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BMC Veterinary Research

Open Access

Alternative treatment of serious and mild Pasteurella multocida infection in New Zealand White rabbits

  • Orsolya Palócz1Email author,
  • János Gál2,
  • Paul Clayton3,
  • Zoltán Dinya4,
  • Zoltán Somogyi1,
  • Csaba Juhász5 and
  • György Csikó1
BMC Veterinary Research201410:276

https://doi.org/10.1186/s12917-014-0276-6

Received: 27 May 2014

Accepted: 10 November 2014

Published: 25 November 2014

Abstract

Background

Pasteurella multocida causes numerous economically relevant diseases in livestock including rabbits. Immunisation is only variably effective. Prophylactic antibiotics are used in some species but are contra-indicated in rabbits, due to their adverse effects on the rabbit microbiota. There is therefore a substantial need for alternative forms of infection control in rabbits; we investigated the effect of oral β-glucan on P. multocida infection in this species.

Results

Thirthy-five New Zealand White rabbits were randomly divided into five groups of seven animals. Three groups were inoculated with Pasteurella multocida intranasally (in.), a physiologically appropriate challenge which reproduces naturally acquired infection, and received either (1-3), (1-6) β-glucans or placebo. Four other groups were inoculated both in. and intramuscularly (im.), representing a supra-physiological challenge, and received either (1-3), (1-6) β-glucans, antibiotic or placebo. β-glucans given prophylactically were highly effective in protecting against physiological (in.) bacterial challenge. They were less effective in protecting against supra-physiological bacterial challenge (in. and im.), although they extended survival times. This latter finding has practical relevance to breeders as it extends the window in which heavily infected and symptomatic animals can be salvaged with antibiotics.

Conclusions

In our study, (1-3), (1-6) β-glucans were highly effective in protecting against a model of naturally acquired P. multocida infection and extended survival times in the supra-physiological model. Enrofloxacin was effective in protecting against supra-physiological infection. We are currently reviewing the use of combined prophylaxis.

Keywords

Pasteurella multocidaβ-glucanRabbit

Background

In infection control, rabbits are important target animals. They are domestic pets, livestock animals in increasing demand for meat and fur production, and a widely used experimental species for human drug research.

Since the European Union (EU) and Regulation (EC) 1831/2003 banned the use of antibiotics as feed additives in 2006, concerted efforts have been made to find alternative prophylactics. To date none of the investigated supplements has shown adequate effectiveness, leading to reduced feed conversion rates and increased per-head veterinary and other costs [1].

In rabbit production, antibiotics are still commonly used under veterinary prescription during the growth period (weaning - 56/60 days) to prevent post-weaning enteric disorders. However, regulatory changes affecting rabbit production similar to those applied to poultry are expected shortly [2]. As much rabbit production is small to medium scale, many producers will be unable to afford to make substantial changes in husbandry practice. Alternative prophylactics are therefore urgently needed.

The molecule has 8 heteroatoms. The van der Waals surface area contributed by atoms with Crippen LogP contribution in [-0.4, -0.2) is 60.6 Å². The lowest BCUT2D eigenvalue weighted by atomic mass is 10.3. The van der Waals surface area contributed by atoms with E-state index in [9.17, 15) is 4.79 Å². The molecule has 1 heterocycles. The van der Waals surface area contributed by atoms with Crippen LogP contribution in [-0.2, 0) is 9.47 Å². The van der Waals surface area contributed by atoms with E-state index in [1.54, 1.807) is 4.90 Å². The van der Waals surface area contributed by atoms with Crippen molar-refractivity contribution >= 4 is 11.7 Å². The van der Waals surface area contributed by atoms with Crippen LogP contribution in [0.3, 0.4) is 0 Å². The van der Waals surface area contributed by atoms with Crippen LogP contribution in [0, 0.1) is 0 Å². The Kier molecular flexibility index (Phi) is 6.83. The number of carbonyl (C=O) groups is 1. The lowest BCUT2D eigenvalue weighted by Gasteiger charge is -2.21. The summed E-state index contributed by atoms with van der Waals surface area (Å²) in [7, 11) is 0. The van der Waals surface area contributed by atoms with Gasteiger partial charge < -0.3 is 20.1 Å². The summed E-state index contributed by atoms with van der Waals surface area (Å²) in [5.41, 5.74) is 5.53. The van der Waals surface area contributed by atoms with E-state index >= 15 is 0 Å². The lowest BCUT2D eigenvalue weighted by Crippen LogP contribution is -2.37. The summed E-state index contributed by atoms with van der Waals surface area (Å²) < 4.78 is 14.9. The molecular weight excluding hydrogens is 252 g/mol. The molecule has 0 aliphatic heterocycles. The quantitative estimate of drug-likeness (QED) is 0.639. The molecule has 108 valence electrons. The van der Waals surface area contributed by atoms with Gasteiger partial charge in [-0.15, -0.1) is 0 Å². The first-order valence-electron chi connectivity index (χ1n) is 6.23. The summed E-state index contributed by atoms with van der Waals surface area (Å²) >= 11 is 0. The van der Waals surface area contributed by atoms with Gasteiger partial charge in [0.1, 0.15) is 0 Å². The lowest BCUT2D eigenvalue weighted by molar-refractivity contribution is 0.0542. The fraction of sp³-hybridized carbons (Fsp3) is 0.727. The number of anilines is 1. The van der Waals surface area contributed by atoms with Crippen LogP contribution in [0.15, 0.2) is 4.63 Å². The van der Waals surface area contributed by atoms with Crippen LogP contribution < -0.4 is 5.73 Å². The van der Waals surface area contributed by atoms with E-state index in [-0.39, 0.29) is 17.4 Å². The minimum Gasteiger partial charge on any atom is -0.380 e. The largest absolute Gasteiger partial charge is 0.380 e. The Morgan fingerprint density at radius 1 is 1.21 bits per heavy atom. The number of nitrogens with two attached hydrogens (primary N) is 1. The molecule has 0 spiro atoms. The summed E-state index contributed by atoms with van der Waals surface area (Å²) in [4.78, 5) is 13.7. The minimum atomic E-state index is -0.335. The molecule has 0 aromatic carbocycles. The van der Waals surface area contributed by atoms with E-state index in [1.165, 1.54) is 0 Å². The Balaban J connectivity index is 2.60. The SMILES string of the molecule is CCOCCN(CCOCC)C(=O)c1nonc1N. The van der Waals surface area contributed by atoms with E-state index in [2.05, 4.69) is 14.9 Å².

Pasteurella multocida, a virulent and readily transmitted coccobacillus, is one of the most significant bacterial diseases of rabbits and causes considerable economic losses in large production units world-wide [3],[4]. Clinical signs in rabbits include rhinitis with purulent nasal discharge, pneumonia, otitis media, pyometra, orchitis, abscesses, oculoconjunctivitis, and septicaemia [5],[6]; although infection may also be asymptomatic [7]. Of the 5 serogroups, serogroup A and to a lesser extent serogroup D strains are considered to be causative agents of pasteurellosis in rabbits [8]. Rabbits can become infected with P. multocida immediately after birth, and the prevalence of colonization increases with age until about 5 months. Most adult rabbits are believed to be infected with P. multocida.

Endemic infection, therefore, remains a source of considerable potential loss. Control measures such as enhanced husbandry and the culling of symptomatic animals reduce overall morbidity and mortality, but impose significant costs. Vaccines targetting P. multocida reduce infection but do not give complete protection under field conditions [9]. Antibiotics are due to be phased out, due to such concerns as antibiotic traces in animal products impacting on human health [10]. In any case, and despite initial reports of multiple antibiotic sensitivity, [11],[12], the spread of resistance [13] and the hypersensitivity of rabbits to many antibacterial agents precludes the aggressive use of antibiotics in this species [14].

Alternative to antibiotics include probiotics, prebiotics and a number of phytonutrients, none of which is very effective. To this list we must now add the β-glucans, cell wall constituents of bacteria, fungi and plants. The (1-3), (1-6) fungal β-glucans in particular are recognized by mammalian cells as pathogen-associated molecular patterns and thus act as biological response modifiers. This recognition plays an important role in host defense and presents specific opportunities for clinical modulation of the host innate immune response. Experimental and clinical results show that the (1-3), (1-6) β-glucans act as broad-spectrum enhancers of host defense mechanisms, positively influencing the immunological response of mammals including humans to bacterial, viral, and fungal infections [15].

The aim of this present study was to observe and describe the effect of a (1-3), (1-6) β-glucan dietary supplement on physiological and a supra-physiological P. multocida infection in rabbits.